• In the Sheets collection of the ActiveWorkbook, look for the sheet named "pivot", and set EnableSelection on that sheet to xlNoSelection.

Notice everytime you access the Sheets collection, you're working much harder than you need to. Compare to mine:

  • Using the PivotSheet object reference...
    • Unprotect it.
    • In the PivotTables collection, look for the pivot table named "Pvt_Pck", and change the PageField to "Card".
    • Protect it.
    • Set EnableSelection to xlNoSelection.

Sub cmdg2b2(control As IRibbonControl)

You should always use names that you can pronounce. cmdg2b2 says nothing more than can be inferred from its IRibbonControl parameter, that it's some Ribbon callback procedure. What does it do? Wouldn't this be easier to work with?

Public Sub SetPivotPageField(ByRef control As IRibbonControl)

The procedure now...

  • has an explicit access modifier (Public)
  • is now explicit about how it's receiving its parameter (ByRef)
  • has a name that starts with a verb, conforms to the PascalCase naming convention of everything else in VBA, and gives us a clue about what's happening in its scope, without having to look at the actual code.

In the ShowSheets method, I can't help but notice these repeated lines:

Application.ScreenUpdating = False
Application.Calculation = xlCalculationManual

You had them in your Ribbon callback procedure too:

Application.ScreenUpdating = False
Application.Calculation = xlCalculationManual

Every time you set Application.Calculation to xlCalculationAutomatic, you trigger a recalculation; in a large complicated workbook with lots of lookups and external dependencies, this single instruction alone can take several minutes to complete: don't toggle calculation mode without needing to.

Now, repeating code like this isn't something you want to have all over the place. Make a small procedure for that.

Private Sub ToggleWaitMode(Optional ByVal wait = True, Optional ByVal toggleCalculation = True, Optional ByVal toggleEvents = True)
    With Application
        .StatusBar = IIf(wait, "Please wait...", vbNullString)
        .ScreenUpdating = Not wait
        .EnableEvents = IIf(toggleEvents, Not wait, .EnableEvents)
        .Calculation = IIf(toggleCalcualtion, IIf(wait, xlCalculationManual, xlCalculationAutomatic), .Calculation)
    End With
End Sub

Now instead of copying the same code to toggle these things, you can simply do this before a long-running operation:

ToggleWaitMode

And then this when you're done:

ToggleWaitMode False

Now, seeing "Please wait..." in the status bar for 9 minutes isn't cool at all, and if I'm the user I totally think Excel is frozen. Consider updating progress in the status bar:

Public Sub UpdateStatus(Optional ByVal text As String = vbNullString)
    Dim appScreenUpdating As Boolean
    With Application
        appScreenUpdating = .ScreenUpdating
        If Not appScreenUpdating Then .ScreenUpdating = True
        .StatusBar = text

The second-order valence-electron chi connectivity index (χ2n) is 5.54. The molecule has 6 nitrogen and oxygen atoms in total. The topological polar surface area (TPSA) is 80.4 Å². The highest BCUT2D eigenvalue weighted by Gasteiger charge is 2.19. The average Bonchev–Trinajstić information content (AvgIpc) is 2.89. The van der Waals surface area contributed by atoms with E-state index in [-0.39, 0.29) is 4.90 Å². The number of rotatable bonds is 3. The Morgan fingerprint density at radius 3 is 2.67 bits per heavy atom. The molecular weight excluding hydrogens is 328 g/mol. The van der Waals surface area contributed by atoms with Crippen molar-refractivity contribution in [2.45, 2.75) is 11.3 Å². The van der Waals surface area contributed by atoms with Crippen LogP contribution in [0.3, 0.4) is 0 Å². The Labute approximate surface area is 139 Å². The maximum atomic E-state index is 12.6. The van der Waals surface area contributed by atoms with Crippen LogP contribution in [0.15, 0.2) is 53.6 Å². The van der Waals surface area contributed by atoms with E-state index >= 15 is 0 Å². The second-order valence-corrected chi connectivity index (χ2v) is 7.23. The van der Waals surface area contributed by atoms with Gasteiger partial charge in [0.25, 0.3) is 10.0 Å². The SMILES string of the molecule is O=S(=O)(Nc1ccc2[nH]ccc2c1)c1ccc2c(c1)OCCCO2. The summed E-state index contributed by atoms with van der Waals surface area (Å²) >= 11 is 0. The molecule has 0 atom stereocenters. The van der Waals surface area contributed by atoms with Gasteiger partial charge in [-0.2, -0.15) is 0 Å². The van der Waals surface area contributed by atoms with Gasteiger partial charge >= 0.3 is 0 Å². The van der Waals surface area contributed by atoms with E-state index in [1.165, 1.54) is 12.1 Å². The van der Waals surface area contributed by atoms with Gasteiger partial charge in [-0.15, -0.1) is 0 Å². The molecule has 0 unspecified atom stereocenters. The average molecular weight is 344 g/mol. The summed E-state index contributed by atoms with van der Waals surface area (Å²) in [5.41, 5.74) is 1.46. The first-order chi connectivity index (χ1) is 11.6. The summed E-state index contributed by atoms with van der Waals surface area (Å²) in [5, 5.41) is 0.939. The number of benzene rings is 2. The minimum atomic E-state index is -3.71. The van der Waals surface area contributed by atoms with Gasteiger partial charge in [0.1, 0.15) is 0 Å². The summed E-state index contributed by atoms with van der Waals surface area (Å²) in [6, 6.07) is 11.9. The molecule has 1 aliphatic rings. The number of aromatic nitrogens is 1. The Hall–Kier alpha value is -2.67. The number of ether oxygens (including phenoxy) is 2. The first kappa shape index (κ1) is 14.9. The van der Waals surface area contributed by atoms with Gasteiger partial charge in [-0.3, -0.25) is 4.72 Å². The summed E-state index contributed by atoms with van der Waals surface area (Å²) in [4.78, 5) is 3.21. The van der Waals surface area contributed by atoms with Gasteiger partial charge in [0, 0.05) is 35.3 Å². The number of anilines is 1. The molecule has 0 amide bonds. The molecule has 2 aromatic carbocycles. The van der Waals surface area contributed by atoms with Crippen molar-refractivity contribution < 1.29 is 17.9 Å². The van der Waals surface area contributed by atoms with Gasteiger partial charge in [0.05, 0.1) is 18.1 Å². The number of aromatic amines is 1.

.ScreenUpdating = appScreenUpdating
    End With
End Sub

You need this procedure to make sure ScreenUpdating is on before it updates the status bar text, otherwise the user won't see it changing because Excel isn't repainting itself.


These "helper procedures" can now be used to make your code much more focused on what it's supposed to do.

The ShowSheets function isn't returning anything. Function members should have a return value - if you don't need a return value, then make it a Sub (procedure) instead.

ActiveSheet.PivotTables("Pvt_Pck").PivotFields("Card").CurrentPage = "(All)"

You're not activating/selecting any sheet here - the procedure simply assumes that the active sheet has a pivot table named Pvt_Pck... and things could go horribly wrong if that's not the case: with screen updating turned off, and no error handling to turn it back on, things can get messy.

Handle runtime errors!

Public Sub ShowSheets(ByVal conta As String)

    On Error GoTo CleanFail
    ToggleWaitMode

    '...

CleanExit:
    ToggleWaitMode False
    Exit Sub

CleanFail:
    MsgBox Err.Description, vbExclamation
    Resume CleanExit
End Sub

Again, avoid working with the ActiveSheet, be it explicitly or implicitly.

Range("A4").Select

That Range call is an implicit reference to the active sheet - and if that sheet is not a Worksheet object, the Range method will fail, like this:

Run-time error '1004': Application-defined or object-defined error

Not very graceful.


tsheet = Int(.PivotItems.Count / 2)

The Int function may not be working the way you intend it here: it doesn't round anything, it simply cuts the decimal part of the number - so this:

Int(1/2)

Returns 0. It could matter, or not. But it's good to know.


This is annoying:

Select Case conta
Case "A"
    ...
Case "B"
    ...
End Select

You need a comment to explain what the parameter is used for, and then when you call the method you need to know what magic values are being handled. Not cool. Using magic strings or magic numbers is the same thing: you're using magic values.

Make an enum instead:

Public Enum CardDisplayStyle
    ShowTopHalf
    ShowBottomHalf
End Enum

And now instead of passing a magic string "A" or "B", the call site looks like this:

ShowSheets ShowTopHalf

Or:

ShowSheets ShowBottomHalf

And the signature changes to this:

Public Sub ShowSheets(ByVal conta As CardDisplayStyle)

And the Select Case block no longer works off magic strings:

Case ShowTopHalf
    ...
Case ShowBottomHalf
    ...